I urge you to think about this. And oh by the way, let me silently whisper into your ears – I’m aware of the promise I made about revealing our trip costs. But dear, won’t you be eager to know what all we did and saw in our trip? Sure you would!🙂
The day we arrived from Kruger (dropped by the Kruger tour company) was 2 days prior to Christmas. So our first priority was to buy some eatables to cook and eat for 2 days.
The following day we went about seeing Joburg. We had booked the open-top hop-on-hop-off red sightseeing bus to see the major places in the city including a separate trip to Soweto, the famous South Western Township…so mingled with the struggle for equality.
We enjoyed the fascinating trip.
We probed at how Joburg, a city perched at 5750 feet above MSL and away from any natural source of water, could develop as a modern metropolis. This was all because of the hunt for gold, and indeed the city sported remnants of opencast gold mines that once were beehives of frenzied activities.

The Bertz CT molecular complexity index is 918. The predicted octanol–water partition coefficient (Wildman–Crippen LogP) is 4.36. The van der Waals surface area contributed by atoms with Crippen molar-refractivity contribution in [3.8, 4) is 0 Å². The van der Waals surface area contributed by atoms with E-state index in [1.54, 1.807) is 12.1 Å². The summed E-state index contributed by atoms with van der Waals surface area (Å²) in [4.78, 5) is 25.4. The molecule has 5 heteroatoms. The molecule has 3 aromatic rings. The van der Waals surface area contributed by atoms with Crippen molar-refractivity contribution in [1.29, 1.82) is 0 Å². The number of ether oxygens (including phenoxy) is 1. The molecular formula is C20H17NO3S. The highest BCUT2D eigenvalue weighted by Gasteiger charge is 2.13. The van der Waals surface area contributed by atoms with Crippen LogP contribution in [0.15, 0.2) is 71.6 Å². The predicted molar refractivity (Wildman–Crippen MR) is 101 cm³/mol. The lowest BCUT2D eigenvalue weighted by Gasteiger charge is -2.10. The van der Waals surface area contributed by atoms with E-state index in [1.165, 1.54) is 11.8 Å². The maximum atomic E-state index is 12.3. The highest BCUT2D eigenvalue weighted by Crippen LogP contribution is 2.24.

The colorful history of Soweto apart, what amazed us was the Apartheid Museum. Not only was the history of struggle so imaginatively explained, the entire museum bore signs of an intense desire to preserve the tales of fights for dignity…that should be told to the visitors.
To remind that we must denounce dividing people so that it occurred:
Never, never again!
If you’re up to this point, you must read our splendid 5-days in Cape Town. And how we spent neck-deep in the Atlantic watching the great white sharks charging menacingly at us!
And the low cost of our spectacular travel?
Yes, that too!
Over to our splendid 5 days in Cape Town!
Meanwhile, as a fellow traveler if you want to shave off costly dollars or rupees from your spending budget, get hold of my uber-cheap travel guide package below.